Unlike other big global automakers that were forced earlier to scale back production plans, Toyota had managed to avoid cuts to output because it had stockpiled key components along a supply chain hardened against disruption following northeast Japan’s devastating earthquake in 2011.
Car sales in China in August fell by almost a fifth from a year earlier because there were fewer vehicles for people to buy.
Toyota now expects to build 9 million vehicles in the year to March 31, rather than 9.3 million. It did not revise its 2.5 trillion yen ($22.7 billion) operating profit forecast for the business year.
The Toyota logo is seen at a booth during a media day for the Auto Shanghai show in Shanghai, China, April 19, 2021. REUTERS/Aly Song/File Photo
Adding to a 360,000 vehicle cut in worldwide production in September, Toyota said on Friday it will reduce output by a further 70,000 this month and by 330,000 in October. It hopes to to make up some of that lost production before its year-end.
Demand for chips has soared during the pandemic as consumer electronic companies rush to meet stay-at-home demand for their smartphones, tablets and other devices.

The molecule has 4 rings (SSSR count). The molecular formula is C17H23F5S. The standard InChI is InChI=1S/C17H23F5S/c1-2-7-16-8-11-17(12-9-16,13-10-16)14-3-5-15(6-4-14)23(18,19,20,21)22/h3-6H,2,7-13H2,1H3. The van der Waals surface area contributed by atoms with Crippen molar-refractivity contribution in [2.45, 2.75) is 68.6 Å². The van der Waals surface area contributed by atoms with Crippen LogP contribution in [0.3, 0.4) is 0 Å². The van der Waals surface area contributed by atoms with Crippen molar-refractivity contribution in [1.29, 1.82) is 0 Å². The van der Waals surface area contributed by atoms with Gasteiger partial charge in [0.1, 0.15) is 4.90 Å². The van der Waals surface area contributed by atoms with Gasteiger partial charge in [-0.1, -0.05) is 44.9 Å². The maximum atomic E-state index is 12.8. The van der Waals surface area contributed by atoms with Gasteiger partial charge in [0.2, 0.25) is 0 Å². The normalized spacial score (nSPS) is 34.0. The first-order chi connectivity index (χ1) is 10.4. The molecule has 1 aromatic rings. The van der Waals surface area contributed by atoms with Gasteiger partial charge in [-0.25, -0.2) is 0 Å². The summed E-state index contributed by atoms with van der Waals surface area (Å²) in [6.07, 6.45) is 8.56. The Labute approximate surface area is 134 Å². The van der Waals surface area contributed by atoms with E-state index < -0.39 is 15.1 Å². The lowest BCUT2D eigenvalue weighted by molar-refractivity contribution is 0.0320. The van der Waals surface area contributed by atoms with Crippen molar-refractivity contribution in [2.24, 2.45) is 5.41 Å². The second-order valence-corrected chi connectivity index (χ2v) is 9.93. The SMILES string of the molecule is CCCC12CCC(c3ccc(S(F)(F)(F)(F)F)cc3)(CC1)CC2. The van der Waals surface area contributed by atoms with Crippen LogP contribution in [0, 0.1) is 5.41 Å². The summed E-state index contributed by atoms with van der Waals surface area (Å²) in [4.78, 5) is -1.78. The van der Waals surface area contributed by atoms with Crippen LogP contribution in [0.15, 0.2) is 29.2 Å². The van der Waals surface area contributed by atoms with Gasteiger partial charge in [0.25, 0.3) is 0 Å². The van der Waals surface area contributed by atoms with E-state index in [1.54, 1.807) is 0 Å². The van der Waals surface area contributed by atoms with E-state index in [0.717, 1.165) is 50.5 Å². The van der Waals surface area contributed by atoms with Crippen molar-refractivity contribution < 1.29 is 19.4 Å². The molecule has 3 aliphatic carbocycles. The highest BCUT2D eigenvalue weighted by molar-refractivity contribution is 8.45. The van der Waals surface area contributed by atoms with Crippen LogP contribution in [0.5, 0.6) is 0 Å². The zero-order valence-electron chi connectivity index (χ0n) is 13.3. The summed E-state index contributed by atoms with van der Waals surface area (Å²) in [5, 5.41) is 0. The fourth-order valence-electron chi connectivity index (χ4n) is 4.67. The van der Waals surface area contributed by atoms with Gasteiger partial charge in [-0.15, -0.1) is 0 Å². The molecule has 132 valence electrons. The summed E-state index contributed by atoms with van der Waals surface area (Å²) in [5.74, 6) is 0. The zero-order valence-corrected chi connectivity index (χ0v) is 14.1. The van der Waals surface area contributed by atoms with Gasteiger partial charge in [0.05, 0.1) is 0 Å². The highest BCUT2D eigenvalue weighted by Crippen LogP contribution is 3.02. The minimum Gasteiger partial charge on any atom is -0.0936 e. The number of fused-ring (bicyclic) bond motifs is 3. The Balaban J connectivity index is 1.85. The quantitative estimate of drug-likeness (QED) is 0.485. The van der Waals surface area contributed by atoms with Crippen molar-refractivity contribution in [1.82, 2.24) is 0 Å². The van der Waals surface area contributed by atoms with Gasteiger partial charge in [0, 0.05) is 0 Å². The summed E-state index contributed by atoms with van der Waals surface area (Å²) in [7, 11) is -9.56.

A heavy reliance on Southeast Asian factories for partsis a headache for Toyota, but its also a problem for its rivals that have struggled with what Volkswagen AG (VOWG_p.DE) has described as “very volatile and tight” chip supplies.
The German carmaker has warned it may need to cut production further as a result. Ford Motor Co(F.N)last month shut down production at a plant in Kansas that builds its best-selling F-150 pick up because of parts supply woes, with France RenaultSA (RENA.PA)extending partial stoppages at factories in Spain.
German luxury carmaker Daimler(DAIGn.DE)this month said it expects chip shortages to significantly lower third quarter sales.